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2 Answers 2

EDIT: To summarise, I think understand where you're coming from - at first glance, the ASP.Net MVC framework seems to have (too) many parts, and it's difficult to start understanding it. Having said this, I'd argue that you're looking at this wrong. ASP.Net MVC is not a particularly heavy MVC framework (you should compare it to PHP MVC frameworks to be fair), but yes, it is very much conventions-based. There is a lot of good reasoning behind that design choice, and your first priority in learning the framework would be to learn its conventions, and perhaps the reasoning for them. If for some reason you absolutely want to go deeper, the framework is open source, and you can dig into it here.

I can just skip frameworks altogether, and toss random PHP along with my HTML on a single file and make it work

Well, not with an MVC framework (even in PHP). You're going to at least have a model, a view, and a controller. Those are a bit of a minimum, so I'm not really sure what you're looking for here; it's an apples and oranges comparison.

After that, there's going to be a few other files that you will probably need; such as configuration for the routing, etc. This is fairly standard and comparable to PHP MVC frameworks.

If you want a "single page" model, you could try WebForms, although that technology typically tries to move logic into a separate "code behind" page. I'm pretty sure you could skip the latter, however, and have .aspx files logically identical to .php files sitting there.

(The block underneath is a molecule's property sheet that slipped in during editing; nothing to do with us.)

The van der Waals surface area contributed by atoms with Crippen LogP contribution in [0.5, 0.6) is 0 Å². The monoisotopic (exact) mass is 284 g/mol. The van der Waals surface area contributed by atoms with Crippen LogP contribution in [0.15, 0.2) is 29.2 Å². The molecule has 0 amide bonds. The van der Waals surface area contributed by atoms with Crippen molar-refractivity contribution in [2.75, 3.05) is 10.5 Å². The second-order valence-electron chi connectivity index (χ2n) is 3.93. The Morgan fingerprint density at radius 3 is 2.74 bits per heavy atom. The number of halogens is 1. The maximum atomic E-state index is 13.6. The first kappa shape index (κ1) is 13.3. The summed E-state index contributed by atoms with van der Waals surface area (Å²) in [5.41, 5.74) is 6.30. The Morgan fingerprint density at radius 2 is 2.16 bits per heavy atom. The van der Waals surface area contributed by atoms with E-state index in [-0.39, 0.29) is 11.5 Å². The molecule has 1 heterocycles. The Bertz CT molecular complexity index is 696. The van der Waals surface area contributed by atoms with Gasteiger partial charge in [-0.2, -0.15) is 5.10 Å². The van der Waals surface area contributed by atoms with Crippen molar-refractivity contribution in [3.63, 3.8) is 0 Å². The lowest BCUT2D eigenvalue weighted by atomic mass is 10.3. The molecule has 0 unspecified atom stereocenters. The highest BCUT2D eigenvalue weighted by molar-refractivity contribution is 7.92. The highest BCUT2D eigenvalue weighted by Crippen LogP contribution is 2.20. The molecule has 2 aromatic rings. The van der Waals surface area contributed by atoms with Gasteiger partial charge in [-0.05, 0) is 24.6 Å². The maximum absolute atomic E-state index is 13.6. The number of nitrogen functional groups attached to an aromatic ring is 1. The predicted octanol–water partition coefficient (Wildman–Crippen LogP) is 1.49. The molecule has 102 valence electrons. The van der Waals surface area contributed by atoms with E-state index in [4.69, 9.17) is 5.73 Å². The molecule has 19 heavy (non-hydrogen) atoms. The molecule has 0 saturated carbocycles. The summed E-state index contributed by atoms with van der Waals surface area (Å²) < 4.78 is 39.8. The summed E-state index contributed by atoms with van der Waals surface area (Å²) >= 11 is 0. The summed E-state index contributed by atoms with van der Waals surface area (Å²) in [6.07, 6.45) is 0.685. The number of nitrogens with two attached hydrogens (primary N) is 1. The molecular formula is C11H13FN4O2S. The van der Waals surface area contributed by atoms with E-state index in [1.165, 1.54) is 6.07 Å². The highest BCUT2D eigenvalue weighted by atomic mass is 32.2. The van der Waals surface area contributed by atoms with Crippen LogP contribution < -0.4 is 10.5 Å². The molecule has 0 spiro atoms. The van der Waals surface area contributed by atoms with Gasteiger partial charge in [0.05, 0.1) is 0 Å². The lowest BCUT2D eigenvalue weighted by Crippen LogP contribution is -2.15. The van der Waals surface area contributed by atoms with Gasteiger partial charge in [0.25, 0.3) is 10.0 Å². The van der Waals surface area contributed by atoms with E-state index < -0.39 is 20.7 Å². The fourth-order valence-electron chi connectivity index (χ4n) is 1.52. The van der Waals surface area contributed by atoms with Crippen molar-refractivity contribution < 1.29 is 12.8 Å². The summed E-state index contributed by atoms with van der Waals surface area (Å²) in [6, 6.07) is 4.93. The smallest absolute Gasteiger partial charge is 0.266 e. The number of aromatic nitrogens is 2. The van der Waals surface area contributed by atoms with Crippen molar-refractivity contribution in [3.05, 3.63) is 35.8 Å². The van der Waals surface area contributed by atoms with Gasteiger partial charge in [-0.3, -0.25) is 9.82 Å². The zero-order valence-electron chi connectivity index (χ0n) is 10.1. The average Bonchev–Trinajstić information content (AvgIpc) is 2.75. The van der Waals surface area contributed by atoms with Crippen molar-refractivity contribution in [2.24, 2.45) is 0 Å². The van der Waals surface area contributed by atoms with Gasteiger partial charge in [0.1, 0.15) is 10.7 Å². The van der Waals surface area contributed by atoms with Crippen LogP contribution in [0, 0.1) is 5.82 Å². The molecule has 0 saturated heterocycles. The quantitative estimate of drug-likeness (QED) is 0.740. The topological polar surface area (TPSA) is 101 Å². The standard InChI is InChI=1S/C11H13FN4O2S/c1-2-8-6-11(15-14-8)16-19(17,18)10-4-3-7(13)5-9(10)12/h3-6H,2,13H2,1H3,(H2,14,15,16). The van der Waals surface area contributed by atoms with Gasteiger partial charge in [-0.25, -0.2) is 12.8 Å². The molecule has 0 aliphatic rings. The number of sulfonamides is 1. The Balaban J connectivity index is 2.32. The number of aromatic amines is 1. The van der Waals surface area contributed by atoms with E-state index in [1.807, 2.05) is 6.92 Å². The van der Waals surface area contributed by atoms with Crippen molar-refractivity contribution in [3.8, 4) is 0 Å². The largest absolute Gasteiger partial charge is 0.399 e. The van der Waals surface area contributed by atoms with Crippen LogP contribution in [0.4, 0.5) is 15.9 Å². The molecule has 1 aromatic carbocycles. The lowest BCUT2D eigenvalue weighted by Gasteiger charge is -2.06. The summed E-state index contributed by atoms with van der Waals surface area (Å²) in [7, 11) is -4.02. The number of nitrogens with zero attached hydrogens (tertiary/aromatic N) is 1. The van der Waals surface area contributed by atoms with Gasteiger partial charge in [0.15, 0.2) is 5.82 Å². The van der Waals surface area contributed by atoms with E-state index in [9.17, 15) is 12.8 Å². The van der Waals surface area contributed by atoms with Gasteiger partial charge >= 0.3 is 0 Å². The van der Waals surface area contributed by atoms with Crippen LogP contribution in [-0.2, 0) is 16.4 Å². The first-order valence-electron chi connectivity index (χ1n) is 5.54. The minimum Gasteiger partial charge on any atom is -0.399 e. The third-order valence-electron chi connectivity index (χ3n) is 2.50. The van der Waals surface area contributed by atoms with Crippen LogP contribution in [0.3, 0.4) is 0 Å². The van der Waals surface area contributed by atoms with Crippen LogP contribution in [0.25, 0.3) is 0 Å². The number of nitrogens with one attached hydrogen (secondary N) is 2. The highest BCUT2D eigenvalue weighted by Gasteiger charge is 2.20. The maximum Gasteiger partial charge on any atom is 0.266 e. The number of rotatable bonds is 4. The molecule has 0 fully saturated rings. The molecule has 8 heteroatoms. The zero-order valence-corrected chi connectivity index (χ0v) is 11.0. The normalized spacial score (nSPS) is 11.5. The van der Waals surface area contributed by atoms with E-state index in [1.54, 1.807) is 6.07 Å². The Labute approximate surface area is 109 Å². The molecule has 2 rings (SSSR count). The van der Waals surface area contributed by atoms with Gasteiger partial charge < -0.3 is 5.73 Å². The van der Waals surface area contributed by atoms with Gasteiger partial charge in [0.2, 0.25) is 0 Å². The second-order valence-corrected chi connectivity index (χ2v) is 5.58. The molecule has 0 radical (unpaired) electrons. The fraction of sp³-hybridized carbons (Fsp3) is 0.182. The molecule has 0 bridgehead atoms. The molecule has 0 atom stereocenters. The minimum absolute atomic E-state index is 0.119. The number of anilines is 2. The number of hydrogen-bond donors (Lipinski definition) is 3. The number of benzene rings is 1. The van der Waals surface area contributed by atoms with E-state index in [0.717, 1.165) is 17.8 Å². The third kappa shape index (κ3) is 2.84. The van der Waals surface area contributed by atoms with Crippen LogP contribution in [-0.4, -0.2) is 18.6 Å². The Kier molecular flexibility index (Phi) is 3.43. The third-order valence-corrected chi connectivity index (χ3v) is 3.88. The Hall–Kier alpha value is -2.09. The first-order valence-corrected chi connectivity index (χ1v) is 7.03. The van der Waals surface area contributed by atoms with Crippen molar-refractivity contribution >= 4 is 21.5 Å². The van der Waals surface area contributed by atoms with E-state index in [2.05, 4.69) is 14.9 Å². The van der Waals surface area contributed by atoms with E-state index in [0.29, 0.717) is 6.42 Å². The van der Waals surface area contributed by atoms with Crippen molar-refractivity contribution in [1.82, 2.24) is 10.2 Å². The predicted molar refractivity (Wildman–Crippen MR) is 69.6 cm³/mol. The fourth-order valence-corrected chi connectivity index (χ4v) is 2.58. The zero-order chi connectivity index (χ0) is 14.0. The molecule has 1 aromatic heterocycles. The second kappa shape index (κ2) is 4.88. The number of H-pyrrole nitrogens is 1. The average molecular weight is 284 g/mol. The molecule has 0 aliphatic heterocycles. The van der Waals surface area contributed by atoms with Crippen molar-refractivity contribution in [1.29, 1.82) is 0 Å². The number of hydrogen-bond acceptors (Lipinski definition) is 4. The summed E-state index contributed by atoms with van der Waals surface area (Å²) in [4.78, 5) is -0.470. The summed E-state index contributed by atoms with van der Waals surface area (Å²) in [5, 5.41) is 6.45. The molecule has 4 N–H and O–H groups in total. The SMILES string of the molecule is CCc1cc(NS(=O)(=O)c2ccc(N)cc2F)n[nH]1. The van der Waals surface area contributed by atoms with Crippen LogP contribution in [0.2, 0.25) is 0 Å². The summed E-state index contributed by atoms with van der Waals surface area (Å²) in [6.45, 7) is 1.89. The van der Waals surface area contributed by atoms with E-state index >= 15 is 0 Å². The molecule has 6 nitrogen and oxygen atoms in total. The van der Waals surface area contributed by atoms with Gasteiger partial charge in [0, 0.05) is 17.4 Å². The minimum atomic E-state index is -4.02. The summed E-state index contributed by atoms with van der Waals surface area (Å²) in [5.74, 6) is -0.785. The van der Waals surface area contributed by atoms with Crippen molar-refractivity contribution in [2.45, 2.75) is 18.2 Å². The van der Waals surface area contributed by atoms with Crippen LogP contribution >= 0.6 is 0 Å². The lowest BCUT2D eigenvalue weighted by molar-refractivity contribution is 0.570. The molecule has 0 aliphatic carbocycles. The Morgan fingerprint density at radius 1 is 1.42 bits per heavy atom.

Do I really need to create a whole bloat of files and folders...

The default VS project template does tend to copy a lot of potentially unnecessary stuff (scripts, etc), but you could remove most of those. Again, you will probably have a minimum number of things there. Do these really cause you major worry? Have you seen what a Symfony installation looks like?

... for the sake of convention?

Convention is a great thing. The concept is called "convention over configuration", and for most non-trivial projects, it is wonderful thing. It stops people from reinventing things, and gives standards that should be followed.

Since you mention this is a learning exercise, I would suggest that you stop worrying about these things too much. ASP.Net MVC is very much about convention, and you are doing yourself a disservice by trying to work around those. In fact, to learn MVC, you should learn the conventions as much as any of the internals.

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If you are looking for simple C# backed pages, look into ASP.NET Web Pages. These are designed to be "framework-less" type way of building ASP.NET MVC style web applications, like would be done in raw PHP.

The full ASP.NET MVC framework does rely heavily on conventions, but it is itself a framework, not "raw" ASP.NET.

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Conventions in ASP.NET MVC are just that: conventions. They can all be overridden, or the convention can be explicitly stated in the code to make it more obvious what is happening. –  Robert Harvey Oct 1 '12 at 14:56